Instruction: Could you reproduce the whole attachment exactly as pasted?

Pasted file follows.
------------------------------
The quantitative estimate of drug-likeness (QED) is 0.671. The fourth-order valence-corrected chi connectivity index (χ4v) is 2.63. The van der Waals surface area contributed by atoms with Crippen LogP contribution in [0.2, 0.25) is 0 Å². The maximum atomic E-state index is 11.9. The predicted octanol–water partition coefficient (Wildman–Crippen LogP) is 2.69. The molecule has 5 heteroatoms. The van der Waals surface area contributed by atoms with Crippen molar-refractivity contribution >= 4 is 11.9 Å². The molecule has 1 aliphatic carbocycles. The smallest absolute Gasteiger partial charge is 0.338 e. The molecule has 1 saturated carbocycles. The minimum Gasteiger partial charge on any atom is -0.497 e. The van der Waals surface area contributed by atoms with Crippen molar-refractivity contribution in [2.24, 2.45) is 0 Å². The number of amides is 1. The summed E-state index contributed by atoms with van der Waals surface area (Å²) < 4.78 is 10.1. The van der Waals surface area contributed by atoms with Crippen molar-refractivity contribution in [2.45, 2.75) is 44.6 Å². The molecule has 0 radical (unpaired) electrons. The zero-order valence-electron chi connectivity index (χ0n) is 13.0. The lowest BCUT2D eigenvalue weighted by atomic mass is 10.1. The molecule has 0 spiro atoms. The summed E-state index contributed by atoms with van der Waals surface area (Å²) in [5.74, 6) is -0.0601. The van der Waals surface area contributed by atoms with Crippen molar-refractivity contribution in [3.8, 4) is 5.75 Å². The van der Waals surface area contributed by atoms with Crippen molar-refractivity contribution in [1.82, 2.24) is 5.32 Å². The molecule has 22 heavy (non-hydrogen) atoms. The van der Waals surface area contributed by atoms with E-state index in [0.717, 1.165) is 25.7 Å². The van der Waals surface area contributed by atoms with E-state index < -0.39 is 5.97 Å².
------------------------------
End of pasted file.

The quantitative estimate of drug-likeness (QED) is 0.671. The fourth-order valence-corrected chi connectivity index (χ4v) is 2.63. The van der Waals surface area contributed by atoms with Crippen LogP contribution in [0.2, 0.25) is 0 Å². The maximum atomic E-state index is 11.9. The predicted octanol–water partition coefficient (Wildman–Crippen LogP) is 2.69. The molecule has 5 heteroatoms. The van der Waals surface area contributed by atoms with Crippen molar-refractivity contribution >= 4 is 11.9 Å². The molecule has 1 aliphatic carbocycles. The smallest absolute Gasteiger partial charge is 0.338 e. The molecule has 1 saturated carbocycles. The minimum Gasteiger partial charge on any atom is -0.497 e. The van der Waals surface area contributed by atoms with Crippen molar-refractivity contribution in [2.24, 2.45) is 0 Å². The number of amides is 1. The summed E-state index contributed by atoms with van der Waals surface area (Å²) < 4.78 is 10.1. The van der Waals surface area contributed by atoms with Crippen molar-refractivity contribution in [2.45, 2.75) is 44.6 Å². The molecule has 0 radical (unpaired) electrons. The zero-order valence-electron chi connectivity index (χ0n) is 13.0. The lowest BCUT2D eigenvalue weighted by atomic mass is 10.1. The molecule has 0 spiro atoms. The summed E-state index contributed by atoms with van der Waals surface area (Å²) in [5.74, 6) is -0.0601. The van der Waals surface area contributed by atoms with Crippen molar-refractivity contribution in [3.8, 4) is 5.75 Å². The van der Waals surface area contributed by atoms with Crippen molar-refractivity contribution in [1.82, 2.24) is 5.32 Å². The molecule has 22 heavy (non-hydrogen) atoms. The van der Waals surface area contributed by atoms with E-state index in [0.717, 1.165) is 25.7 Å². The van der Waals surface area contributed by atoms with E-state index < -0.39 is 5.97 Å².